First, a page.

Good wine may need to mature: a critique of accelerated higher specialist training. Evidence from cognitive neuroscience

Med Educ. 2004 Apr;38(4):399-408. doi: 10.1046/j.1365-2923.2004.01778.x.


Context: Higher specialist training in the UK is to be further shortened in the absence of any valid educational evidence for the wisdom of this move. Some practitioners/teachers are becoming increasingly concerned at this.

Thesis and discussion: Whereas the optimum length of time for such training is as yet undetermined, there is much in medical practice that resonates with the thinking of recent authors, who recommend slow incubation and facilitated reflection on experience, which steeps the learner in a hidden curriculum of practice, and entrains intuitive, "slow mode" thinking. This engagement necessarily takes time. The author has surveyed some of the recent literature on problem solving, cognitive neuroscience, artificial intelligence and learning for practice, and discusses his conclusions. These are unsettling.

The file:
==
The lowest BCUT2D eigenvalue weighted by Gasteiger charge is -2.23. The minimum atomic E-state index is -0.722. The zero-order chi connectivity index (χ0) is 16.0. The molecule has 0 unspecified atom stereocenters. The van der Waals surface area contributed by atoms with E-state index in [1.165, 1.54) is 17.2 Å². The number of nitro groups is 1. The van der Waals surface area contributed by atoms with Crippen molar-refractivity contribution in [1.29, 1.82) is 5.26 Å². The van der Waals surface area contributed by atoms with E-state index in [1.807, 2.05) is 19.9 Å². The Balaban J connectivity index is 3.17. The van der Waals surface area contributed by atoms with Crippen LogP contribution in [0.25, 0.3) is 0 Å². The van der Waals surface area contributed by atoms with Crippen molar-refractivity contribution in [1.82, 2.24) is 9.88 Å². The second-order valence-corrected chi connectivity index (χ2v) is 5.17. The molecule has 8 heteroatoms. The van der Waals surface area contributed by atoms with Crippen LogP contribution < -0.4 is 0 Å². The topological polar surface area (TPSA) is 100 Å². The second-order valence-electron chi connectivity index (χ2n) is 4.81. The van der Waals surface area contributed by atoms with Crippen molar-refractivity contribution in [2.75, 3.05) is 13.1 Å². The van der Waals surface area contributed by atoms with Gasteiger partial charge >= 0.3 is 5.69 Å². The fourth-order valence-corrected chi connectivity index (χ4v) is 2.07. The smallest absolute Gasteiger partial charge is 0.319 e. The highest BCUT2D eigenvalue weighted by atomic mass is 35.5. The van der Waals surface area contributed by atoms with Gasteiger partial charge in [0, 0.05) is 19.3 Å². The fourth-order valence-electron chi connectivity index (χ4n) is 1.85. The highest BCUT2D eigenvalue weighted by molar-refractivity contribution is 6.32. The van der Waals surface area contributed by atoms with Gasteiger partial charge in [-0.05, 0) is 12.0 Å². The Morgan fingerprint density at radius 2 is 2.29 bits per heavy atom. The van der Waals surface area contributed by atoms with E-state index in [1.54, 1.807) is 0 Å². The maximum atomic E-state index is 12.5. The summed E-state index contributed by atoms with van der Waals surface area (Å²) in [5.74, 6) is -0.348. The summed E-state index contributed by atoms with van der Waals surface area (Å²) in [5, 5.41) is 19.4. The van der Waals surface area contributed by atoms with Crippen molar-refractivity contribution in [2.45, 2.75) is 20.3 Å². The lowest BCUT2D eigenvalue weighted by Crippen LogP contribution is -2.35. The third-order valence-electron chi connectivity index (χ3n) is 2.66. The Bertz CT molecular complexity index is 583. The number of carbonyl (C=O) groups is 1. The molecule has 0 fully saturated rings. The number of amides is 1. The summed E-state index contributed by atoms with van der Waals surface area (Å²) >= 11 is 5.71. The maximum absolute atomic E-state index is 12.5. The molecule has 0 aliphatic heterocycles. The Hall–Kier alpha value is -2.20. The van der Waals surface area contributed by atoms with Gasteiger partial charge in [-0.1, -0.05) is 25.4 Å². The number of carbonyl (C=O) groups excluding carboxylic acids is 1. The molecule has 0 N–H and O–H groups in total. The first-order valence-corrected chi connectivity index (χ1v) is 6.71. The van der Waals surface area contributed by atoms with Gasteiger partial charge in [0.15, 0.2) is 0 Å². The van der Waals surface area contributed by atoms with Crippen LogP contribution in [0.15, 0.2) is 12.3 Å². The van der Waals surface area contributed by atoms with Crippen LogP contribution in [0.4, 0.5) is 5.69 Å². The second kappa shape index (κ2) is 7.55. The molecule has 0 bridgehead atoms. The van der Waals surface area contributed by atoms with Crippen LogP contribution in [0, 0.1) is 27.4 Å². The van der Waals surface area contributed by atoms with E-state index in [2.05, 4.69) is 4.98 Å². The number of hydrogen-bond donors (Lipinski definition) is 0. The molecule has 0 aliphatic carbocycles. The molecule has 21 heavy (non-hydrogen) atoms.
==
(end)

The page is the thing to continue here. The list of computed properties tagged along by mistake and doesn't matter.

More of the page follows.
Conclusion: Further truncation of the length of higher specialist training must be supported by robust educational evidence that supports this reduction. The author advises caution.

MeSH terms

  • Education, Medical*
  • Education, Medical, Graduate / standards*
  • Humans
  • Learning
  • Medicine / standards
  • Neurosciences / education
  • Neurosciences / standards
  • Problem Solving*
  • Specialization*
  • Time Factors